Divergent - Veronica Roth [Divergent]
Originally Reviewed: January 27, 2014
Look, just being honest, this one struck me as a very mediocre book. The synopsis was engaging, had me intrigued and I debated a long time before finally purchasing because I'm not typically a fan of YA fiction (which this strikes me as).
With that out of the way, I do have to applaud Roth on her imagination. It's something I'm seeing a lot these days - authors with a lot of imagination, a lot of great ideas, but lacking either the technical skill or the time to really do them justice. Roth, unfortunately, falls into this category for me.
The idea of factions is reminiscent of old-school India (and I only say that because I'm not as familiar with the cultural arrangements of modern India as I am with the historical). A few of the classes in the book escape me, but the correlations that stand out to me the most are Brahmin/Abnegation (responsible for the "morality" of the people), Kshatriya/Dauntless (the warriors), and the Untouchables/Factionless (the ones who live separate from society and have the really crappy jobs).
Implementing this kind of a system into a modern setting, very possibly in the US itself, is... sobering. The thought that a society would become so self-destructive that they would turn to a caste-like system in order to save themselves, where there is a LARGE gap between factions (socially speaking, at least) and families can be torn apart just by where interests lay... it's a bleak picture of the world in deed, and Roth does a great job of illustrating it.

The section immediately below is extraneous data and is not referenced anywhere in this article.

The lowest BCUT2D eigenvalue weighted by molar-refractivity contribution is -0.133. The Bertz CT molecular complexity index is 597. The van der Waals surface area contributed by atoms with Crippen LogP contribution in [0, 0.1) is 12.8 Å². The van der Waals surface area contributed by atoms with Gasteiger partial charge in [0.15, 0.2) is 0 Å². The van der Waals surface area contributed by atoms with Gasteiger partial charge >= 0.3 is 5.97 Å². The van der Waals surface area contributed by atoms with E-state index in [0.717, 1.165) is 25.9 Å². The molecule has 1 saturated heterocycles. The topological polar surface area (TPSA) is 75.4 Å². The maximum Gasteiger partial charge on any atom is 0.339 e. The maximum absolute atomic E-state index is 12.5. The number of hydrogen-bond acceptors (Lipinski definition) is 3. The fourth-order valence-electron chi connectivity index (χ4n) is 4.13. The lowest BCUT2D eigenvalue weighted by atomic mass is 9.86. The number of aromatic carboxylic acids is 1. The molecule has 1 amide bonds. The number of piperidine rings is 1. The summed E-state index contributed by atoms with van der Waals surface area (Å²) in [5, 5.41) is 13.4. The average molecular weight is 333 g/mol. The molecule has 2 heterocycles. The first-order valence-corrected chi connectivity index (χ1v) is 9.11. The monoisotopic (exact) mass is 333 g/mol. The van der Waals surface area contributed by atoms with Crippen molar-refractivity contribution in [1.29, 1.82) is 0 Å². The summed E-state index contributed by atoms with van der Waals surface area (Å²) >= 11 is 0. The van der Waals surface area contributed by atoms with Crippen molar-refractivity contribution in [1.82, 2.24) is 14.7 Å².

With an engaging premise and a solid world to build on, I was genuinely hopeful I wouldn't be disappointed by the characters... but I was. (To be fair, this is where I am usually let down the most in a book). This is also usually why I stay away from YA reads, as due to both the age of the main characters and the age of the intended reader, things are not nearly as developed as I prefer.
For a YA read, this would more than likely be one of the more superior reads available these days. From a book fiend who has read everything from Jane Eyre at age 12 to Harry Potter at age 25, it just doesn't measure up.